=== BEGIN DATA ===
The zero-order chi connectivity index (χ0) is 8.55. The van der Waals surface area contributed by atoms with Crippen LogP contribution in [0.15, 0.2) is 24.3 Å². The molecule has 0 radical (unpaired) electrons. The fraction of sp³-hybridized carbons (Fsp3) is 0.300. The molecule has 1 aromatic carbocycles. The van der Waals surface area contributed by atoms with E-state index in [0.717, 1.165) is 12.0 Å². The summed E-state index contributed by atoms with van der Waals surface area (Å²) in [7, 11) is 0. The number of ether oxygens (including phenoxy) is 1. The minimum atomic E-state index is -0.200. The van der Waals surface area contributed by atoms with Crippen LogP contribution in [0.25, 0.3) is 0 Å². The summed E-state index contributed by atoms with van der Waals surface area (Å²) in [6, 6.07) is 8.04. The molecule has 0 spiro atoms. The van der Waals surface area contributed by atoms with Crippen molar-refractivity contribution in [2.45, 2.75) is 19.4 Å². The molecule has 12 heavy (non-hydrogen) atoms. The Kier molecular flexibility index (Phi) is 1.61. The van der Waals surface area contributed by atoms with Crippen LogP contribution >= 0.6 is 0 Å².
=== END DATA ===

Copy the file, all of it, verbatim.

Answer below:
The zero-order chi connectivity index (χ0) is 8.55. The van der Waals surface area contributed by atoms with Crippen LogP contribution in [0.15, 0.2) is 24.3 Å². The molecule has 0 radical (unpaired) electrons. The fraction of sp³-hybridized carbons (Fsp3) is 0.300. The molecule has 1 aromatic carbocycles. The van der Waals surface area contributed by atoms with E-state index in [0.717, 1.165) is 12.0 Å². The summed E-state index contributed by atoms with van der Waals surface area (Å²) in [7, 11) is 0. The number of ether oxygens (including phenoxy) is 1. The minimum atomic E-state index is -0.200. The van der Waals surface area contributed by atoms with Crippen LogP contribution in [0.25, 0.3) is 0 Å². The summed E-state index contributed by atoms with van der Waals surface area (Å²) in [6, 6.07) is 8.04. The molecule has 0 spiro atoms. The van der Waals surface area contributed by atoms with Crippen molar-refractivity contribution in [2.45, 2.75) is 19.4 Å². The molecule has 12 heavy (non-hydrogen) atoms. The Kier molecular flexibility index (Phi) is 1.61. The van der Waals surface area contributed by atoms with Crippen LogP contribution >= 0.6 is 0 Å².